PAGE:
It's morning, I open my eyes
And everything's still the same
I turn to the guy who stayed last night
And ask him, "What's your name?"
‘So Many Men, So Little Time’: Miquel_Brown 1983
I must admit, when I read this title quote by the much-lauded, British performance artist and TV personality David Hoyle, I thought it must be something from a late eighties politician and one not exactly gay-friendly. In fact, the very gay David Hoyle said it in 2007, on the day before World Aids Day and on the flyer for a night at the Royal Vauxhall Tavern in London, was added the following text:
'All over Vauxhall they are fucking without condoms', it reads. 'All over Vauxhall they are dancing till Tuesday morning. All over Vauxhall they are taking G, K, C, V and E [that's GHB, ketamine, cocaine, Viagra and ecstasy]. All over Vauxhall they are dying.'
Depending on your viewpoint, this was either in your face, plain speaking by a prophet with street cred or the outburst of a gay artist, exhausted and frustrated by the hedonism of the scene in which he performs?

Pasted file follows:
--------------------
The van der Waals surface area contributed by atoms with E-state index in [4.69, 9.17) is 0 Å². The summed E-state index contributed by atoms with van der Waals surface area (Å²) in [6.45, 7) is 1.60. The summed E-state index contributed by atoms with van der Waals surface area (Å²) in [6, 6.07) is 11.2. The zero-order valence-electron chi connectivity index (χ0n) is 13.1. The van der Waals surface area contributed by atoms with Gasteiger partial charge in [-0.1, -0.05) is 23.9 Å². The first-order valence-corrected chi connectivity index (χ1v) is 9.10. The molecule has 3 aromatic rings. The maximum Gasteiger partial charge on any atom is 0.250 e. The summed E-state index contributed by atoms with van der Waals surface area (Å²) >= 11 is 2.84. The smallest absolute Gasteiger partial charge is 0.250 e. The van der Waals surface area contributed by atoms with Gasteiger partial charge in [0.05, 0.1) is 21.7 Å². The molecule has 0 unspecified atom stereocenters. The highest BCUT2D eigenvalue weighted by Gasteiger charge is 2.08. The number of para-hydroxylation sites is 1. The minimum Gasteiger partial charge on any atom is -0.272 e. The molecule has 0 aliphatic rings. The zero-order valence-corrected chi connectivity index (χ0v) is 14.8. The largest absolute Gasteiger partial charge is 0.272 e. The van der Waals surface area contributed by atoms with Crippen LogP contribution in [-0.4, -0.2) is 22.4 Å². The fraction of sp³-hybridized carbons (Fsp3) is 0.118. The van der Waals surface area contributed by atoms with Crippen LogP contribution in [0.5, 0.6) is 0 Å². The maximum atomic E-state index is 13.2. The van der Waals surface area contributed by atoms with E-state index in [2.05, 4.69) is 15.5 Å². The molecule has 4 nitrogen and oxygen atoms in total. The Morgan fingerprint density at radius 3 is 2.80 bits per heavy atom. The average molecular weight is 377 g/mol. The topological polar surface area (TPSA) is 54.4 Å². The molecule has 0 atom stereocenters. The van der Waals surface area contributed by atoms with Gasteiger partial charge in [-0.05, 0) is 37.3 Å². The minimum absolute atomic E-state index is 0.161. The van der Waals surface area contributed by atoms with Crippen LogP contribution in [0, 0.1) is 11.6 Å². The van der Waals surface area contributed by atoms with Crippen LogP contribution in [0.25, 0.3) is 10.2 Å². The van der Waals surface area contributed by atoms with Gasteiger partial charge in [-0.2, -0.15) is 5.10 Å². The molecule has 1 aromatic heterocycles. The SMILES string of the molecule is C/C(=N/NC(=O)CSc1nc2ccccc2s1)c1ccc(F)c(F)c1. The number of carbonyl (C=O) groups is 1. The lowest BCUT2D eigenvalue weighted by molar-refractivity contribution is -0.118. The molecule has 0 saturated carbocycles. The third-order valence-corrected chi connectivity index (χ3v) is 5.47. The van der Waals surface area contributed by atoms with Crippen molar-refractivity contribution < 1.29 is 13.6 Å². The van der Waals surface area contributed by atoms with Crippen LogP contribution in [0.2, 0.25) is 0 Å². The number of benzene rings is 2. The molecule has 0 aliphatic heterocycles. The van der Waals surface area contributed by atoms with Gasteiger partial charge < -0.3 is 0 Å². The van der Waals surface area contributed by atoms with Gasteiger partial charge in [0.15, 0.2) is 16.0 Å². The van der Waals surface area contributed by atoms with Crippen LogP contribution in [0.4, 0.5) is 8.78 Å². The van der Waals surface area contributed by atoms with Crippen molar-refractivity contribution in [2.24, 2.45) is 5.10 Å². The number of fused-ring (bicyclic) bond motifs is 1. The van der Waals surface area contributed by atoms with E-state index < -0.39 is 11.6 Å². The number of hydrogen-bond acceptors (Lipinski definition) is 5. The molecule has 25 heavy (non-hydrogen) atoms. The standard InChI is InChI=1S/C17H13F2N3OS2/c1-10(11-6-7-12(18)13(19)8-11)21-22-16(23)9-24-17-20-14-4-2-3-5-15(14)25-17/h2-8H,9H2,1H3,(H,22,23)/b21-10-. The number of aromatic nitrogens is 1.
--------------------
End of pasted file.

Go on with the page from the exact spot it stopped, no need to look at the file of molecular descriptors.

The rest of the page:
Let me try to put this in context. The numbers of new HIV infections in the UK have remained more or less the same between 2001 and 2011, despite awareness and sexual health education having reached practically all young people. So somehow, the message which is understood by everybod, is not being translated into action between the sheets. Despite the current youth culture being brought up with the mantra that safer sex saves lives, HIV cases are just as high as 15 years ago and are being fuelled by rampant alcoholism and drug abuse within the gay scene itself.